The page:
Once the nasal cavity is appropriately prepared for endonasal medial maxillectomy, the tumor is resected from the nasal cavity proper to expose the lateral nasal wall and middle and inferior turbinates. The middle and inferior turbinates are resected if necessary as per the lesion type and attachments. Prior to beginning the actual medial maxillectomy, the FON flap is elevated. Two parallel mucosal incisions are made along the floor of the nose, perpendicular to the long axis of the nasal passage, with one at the anterior end of the anticipated maxillectomy defect and the other at the posterior end. Each incision is the full width of the nasal floor, from the junction at the septum to as far up the medial extent of the medial maxillary wall as can be assured of being nonlesional tissue. These two incisions are then connected by a third, made on the lateral mucosal surface of the medial maxillary wall, at a region of nonlesional tissue. The resulting medially based random pattern mucosal FON flap is then elevated from lateral to medial, and folded over itself for the remainder of the case (Fig. 1). The length of the flap, and the amount of undermining on the floor of the nose, is done so as to give sufficient flap pliability to extend as far as possible in covering the edges of the anticipated maxillectomy defect. The formal endoscopic maxillectomy is then performed by standard technique, as required by the lesion type. Once tumor resection is deemed complete and hemostasis achieved, reconstruction commences. The exposed bony margins of the medial maxillectomy are smoothed and lowered with a diamond bur to facilitate flap adherence and allow further reach of the flap by removing any elevated bone that might interfere (Fig. 2). The FON flap is then rotated back down, mucosal side up, and transposed onto the exposed bone edge, with all flap mucosa unrolled to cover as much bone as possible (Fig. 3). Generally, at least 50% of the exposed bone can be covered. The FON flap edges are then covered with a thin layer of Tisseel fibrin glue (Baxter Healthcare, Deerfield, IL) to affix it in place. In the postoperative period patients are prescribed 1 week of penicillin-based antibiotics, instructed to irrigate the nose with saline nasal rinses 2 to 3 times per day, and are then reviewed 1 month after surgery.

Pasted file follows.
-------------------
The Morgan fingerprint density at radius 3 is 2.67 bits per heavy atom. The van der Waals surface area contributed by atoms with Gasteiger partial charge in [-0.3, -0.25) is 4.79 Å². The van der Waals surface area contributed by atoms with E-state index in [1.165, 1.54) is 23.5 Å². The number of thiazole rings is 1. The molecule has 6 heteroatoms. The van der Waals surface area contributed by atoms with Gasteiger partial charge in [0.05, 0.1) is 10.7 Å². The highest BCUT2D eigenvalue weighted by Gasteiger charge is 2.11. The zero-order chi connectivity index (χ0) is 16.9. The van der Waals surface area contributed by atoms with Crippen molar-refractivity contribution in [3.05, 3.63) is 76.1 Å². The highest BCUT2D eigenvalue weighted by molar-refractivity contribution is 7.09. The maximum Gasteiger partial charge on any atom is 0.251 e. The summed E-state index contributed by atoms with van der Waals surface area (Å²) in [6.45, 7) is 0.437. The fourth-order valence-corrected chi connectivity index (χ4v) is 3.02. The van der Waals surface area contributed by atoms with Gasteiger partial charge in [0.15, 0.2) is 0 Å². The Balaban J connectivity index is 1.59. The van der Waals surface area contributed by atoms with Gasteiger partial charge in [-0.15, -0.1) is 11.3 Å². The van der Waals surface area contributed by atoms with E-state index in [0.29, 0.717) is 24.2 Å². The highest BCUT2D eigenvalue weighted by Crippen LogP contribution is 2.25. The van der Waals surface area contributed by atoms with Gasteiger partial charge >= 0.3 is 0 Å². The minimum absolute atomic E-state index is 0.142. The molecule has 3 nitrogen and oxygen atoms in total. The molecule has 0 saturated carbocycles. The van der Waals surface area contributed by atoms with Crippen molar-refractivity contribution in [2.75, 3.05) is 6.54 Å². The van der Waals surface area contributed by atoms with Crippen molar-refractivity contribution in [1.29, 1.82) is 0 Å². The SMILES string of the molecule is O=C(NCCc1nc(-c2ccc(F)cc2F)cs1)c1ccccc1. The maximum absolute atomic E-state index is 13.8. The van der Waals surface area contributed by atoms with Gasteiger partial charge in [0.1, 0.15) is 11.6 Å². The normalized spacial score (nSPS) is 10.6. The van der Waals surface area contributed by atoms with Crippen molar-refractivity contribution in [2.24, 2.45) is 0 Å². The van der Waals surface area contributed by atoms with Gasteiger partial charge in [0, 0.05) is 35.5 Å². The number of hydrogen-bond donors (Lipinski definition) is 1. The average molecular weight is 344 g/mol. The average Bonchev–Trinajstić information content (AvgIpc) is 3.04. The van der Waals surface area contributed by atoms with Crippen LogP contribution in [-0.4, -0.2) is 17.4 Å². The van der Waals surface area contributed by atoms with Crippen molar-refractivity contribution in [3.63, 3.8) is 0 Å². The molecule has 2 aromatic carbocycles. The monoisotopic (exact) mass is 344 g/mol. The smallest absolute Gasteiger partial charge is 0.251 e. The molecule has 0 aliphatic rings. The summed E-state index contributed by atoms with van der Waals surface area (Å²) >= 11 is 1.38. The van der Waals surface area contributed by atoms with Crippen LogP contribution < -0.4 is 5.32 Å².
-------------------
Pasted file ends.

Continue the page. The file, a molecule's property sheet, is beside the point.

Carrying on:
Postoperative crusting was assessed using the three-point Lund-Kennedy scale for crusting valuations, with 0 = absent, 1 = mild, 2 = severe. Two surgeons rated crusting severity independently, and values were compared using a Pearson correlation coefficient with significance set at P < .05.